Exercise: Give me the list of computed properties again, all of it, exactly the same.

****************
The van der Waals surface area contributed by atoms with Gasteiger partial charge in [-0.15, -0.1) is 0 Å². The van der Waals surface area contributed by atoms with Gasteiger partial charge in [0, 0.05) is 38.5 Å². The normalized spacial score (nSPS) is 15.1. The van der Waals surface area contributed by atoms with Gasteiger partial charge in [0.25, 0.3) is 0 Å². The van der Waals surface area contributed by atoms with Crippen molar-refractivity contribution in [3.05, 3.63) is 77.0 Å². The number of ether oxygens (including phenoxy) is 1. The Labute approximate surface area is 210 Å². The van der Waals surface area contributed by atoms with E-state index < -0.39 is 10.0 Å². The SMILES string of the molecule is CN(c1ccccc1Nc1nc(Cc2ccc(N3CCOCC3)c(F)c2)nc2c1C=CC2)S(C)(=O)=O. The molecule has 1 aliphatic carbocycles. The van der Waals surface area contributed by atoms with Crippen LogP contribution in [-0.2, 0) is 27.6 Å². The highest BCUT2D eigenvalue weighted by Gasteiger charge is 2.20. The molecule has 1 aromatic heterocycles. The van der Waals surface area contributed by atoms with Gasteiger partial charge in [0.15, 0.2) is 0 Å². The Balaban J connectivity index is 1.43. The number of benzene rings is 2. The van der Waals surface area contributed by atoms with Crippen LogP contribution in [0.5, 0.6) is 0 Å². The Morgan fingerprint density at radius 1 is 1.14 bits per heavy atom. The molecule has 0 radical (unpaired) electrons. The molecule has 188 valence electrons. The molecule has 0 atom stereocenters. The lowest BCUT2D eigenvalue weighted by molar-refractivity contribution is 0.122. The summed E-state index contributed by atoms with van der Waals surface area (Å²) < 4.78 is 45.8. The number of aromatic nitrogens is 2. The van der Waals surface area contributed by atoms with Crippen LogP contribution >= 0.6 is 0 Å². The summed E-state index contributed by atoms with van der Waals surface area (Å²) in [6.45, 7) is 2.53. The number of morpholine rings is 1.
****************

The van der Waals surface area contributed by atoms with Gasteiger partial charge in [-0.15, -0.1) is 0 Å². The van der Waals surface area contributed by atoms with Gasteiger partial charge in [0, 0.05) is 38.5 Å². The normalized spacial score (nSPS) is 15.1. The van der Waals surface area contributed by atoms with Gasteiger partial charge in [0.25, 0.3) is 0 Å². The van der Waals surface area contributed by atoms with Crippen molar-refractivity contribution in [3.05, 3.63) is 77.0 Å². The number of ether oxygens (including phenoxy) is 1. The Labute approximate surface area is 210 Å². The van der Waals surface area contributed by atoms with E-state index < -0.39 is 10.0 Å². The SMILES string of the molecule is CN(c1ccccc1Nc1nc(Cc2ccc(N3CCOCC3)c(F)c2)nc2c1C=CC2)S(C)(=O)=O. The molecule has 1 aliphatic carbocycles. The van der Waals surface area contributed by atoms with Crippen LogP contribution in [-0.2, 0) is 27.6 Å². The highest BCUT2D eigenvalue weighted by Gasteiger charge is 2.20. The molecule has 1 aromatic heterocycles. The van der Waals surface area contributed by atoms with Gasteiger partial charge in [0.15, 0.2) is 0 Å². The Balaban J connectivity index is 1.43. The number of benzene rings is 2. The van der Waals surface area contributed by atoms with Crippen LogP contribution in [0.5, 0.6) is 0 Å². The Morgan fingerprint density at radius 1 is 1.14 bits per heavy atom. The molecule has 0 radical (unpaired) electrons. The molecule has 188 valence electrons. The molecule has 0 atom stereocenters. The lowest BCUT2D eigenvalue weighted by molar-refractivity contribution is 0.122. The summed E-state index contributed by atoms with van der Waals surface area (Å²) < 4.78 is 45.8. The number of aromatic nitrogens is 2. The van der Waals surface area contributed by atoms with Crippen LogP contribution >= 0.6 is 0 Å². The summed E-state index contributed by atoms with van der Waals surface area (Å²) in [6.45, 7) is 2.53. The number of morpholine rings is 1.